top of page

"The most difficult problem of any cryptocurrency is the empty room problem" - interview w

- First of all, thank you for agreeing on this interview.

- My pleasure.

- Can you tell us in short how the affiliate programs you talked about work and how small and medium size miners can contribute to this affiliate programs?

- I think the best way to start is just by looking at which is the biggest online retailer in the world, and there are right now about 300 thousand other web-sites, one of the example would be the one I used in my talk. This web-site is about camping tents. Somebody has a website and it’s all about tents and they write articles about new tents that come out and they have a little advertisement for a tent that you can buy on, so somebody, who is interested in tents reads your article, they click through advertisement to amazon, and if they buy, only if they buy, then amazon pays a commission to the web-site that wrote the article and so this is the fundamental transaction cycle for online affiliate marketing. It’s called CPA. Amazon launched theirs in 1996, so it’s very well established, almost every succesfull e-commerce business has an affiliate marketing. I’ve built and run many of them for the last 20 years since the .com bubble, and what I see is a great opportunity to launch an affiliate program for Bitcoin. Forget about each individual company, forget about hyperblock, and Bitmain. Just consider us working for the same company and the name of that company is Bitcoin. We need to contribute money into a pool of fund to pay these affiliate commissions so that people who have web-sites will want to tell about Bitcoin and why it’s so innovative. People need a financial incentive to do that and to promote our product, and based on my decades of experience with affiliate marketing, if you look at Bitcoin, and the size of the market, and the function of the way the exchanges work and the limited supply, you actually don’t need to spend very much on marketing at all. You spend that very small percentage of revenue. Just Bitcoin Core mining is earning over 4 billion dollars a year right now, and the model that we did has a spending six million dollars a year, so it’s one tenth of one percent of the total mining revenue for just Bitcoin Core.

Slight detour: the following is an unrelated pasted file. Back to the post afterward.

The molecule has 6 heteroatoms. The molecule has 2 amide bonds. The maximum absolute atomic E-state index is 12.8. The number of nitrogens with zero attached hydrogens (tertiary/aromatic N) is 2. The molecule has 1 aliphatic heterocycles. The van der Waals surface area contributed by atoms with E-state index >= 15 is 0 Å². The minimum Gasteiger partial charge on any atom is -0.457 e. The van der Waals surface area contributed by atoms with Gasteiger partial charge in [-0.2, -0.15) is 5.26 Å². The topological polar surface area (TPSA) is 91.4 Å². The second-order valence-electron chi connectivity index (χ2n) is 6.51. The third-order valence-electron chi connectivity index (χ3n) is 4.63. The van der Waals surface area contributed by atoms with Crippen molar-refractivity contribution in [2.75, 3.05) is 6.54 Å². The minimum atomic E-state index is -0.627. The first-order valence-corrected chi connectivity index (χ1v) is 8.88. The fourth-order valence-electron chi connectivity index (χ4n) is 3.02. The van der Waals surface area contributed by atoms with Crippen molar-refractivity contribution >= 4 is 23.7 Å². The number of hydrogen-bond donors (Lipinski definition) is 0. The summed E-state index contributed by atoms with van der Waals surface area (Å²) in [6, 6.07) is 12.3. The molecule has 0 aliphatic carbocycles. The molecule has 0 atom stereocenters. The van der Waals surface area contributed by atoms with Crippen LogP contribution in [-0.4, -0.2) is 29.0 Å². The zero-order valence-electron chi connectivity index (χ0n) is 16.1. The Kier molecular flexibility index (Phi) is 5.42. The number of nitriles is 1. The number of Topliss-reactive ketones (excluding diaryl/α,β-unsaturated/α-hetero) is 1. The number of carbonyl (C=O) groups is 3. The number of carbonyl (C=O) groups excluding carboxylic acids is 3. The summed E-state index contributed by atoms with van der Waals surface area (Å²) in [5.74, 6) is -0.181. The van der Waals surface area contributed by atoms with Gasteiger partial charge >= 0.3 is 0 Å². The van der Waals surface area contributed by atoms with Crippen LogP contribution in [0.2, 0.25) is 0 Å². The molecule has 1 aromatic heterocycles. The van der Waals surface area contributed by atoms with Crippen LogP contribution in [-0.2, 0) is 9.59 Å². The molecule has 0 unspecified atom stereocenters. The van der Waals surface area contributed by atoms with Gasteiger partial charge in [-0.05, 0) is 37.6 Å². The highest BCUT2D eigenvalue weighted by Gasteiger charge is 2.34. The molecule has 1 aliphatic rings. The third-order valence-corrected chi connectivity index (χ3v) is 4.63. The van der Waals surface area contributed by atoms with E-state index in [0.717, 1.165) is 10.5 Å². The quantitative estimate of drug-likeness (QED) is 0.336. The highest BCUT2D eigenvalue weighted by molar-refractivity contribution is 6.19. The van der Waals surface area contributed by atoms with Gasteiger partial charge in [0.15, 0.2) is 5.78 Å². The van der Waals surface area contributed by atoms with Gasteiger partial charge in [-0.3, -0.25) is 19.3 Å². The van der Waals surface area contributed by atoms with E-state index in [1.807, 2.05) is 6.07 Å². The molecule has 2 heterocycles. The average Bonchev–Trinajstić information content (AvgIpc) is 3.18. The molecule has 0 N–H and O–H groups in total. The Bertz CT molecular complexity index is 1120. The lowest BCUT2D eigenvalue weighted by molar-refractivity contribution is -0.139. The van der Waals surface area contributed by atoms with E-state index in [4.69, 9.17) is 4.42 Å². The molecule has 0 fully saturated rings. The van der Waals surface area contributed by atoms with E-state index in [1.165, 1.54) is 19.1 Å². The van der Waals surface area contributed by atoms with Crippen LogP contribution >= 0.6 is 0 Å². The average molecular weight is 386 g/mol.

- This brings us to the next question: what do you think constrains mass adoption mostly? When we’re talking about this affiliate programs, let’s say a basic contributor reads the article and follows the link, and tries to buy Bitcoin, but there are lots of restrictions he has to go through some verification processes, he has to wait for five days for account verification, and so on. How do you think this constrains adoption and how do you think we can bypass those challenges?

- I don’t think we should bypass those challenges. The regulatory requirements of ‘know-your-costumer’ and ‘anti-money-laundering’ are strict requirements. We have to obey those regulations. If you want to elicit a desired behavior from your target costumer, you have to elicit the right emotion, and the way you elicit the right emotion is by telling a story at a level that’s low enough that it resonates with a certain part of their brain, that isn’t really thinking very deeply. It has to be kind of like the security of their financial resources, their safety, kind of like self-preservation, not anything philosophical, not anything to do with the Governments. We tell the story at a lower level, and people will have emotional incentive to go through a little more tedious process, but ultimately the conversion rate, which is one of the key metrics that you look at is how many visitors do you send and how many of them actually turn into customers. It’s going to be lower, because it’s paid, and that’s the kind of reality we have to deal with, but it doesn’t matter, because we’re only producing our product. Let’s imagine we have an automated production line, and we have 3 billion people that could buy our product – that’s every internet connected adult in the world, maybe the number’s smaller because a lot of them don’t have enough money to buy Bitcoin, so let’s say it’s eight hundred million people. Only 8 hundred thousand of them have bought even one of our products so far, and we’re only producing an extra 50 thousand of them each month. The supply is tiny relative to our total addressable market and in addition to that, there’s some people that buy the product by the thousands, so the real supply that’s available to this broad mainstream audience is tiny. Maybe it’s ten thousand coins a month, and so we don’t have to get many new customers to start this powerful virtuous cycle of value appreciation of the whole network.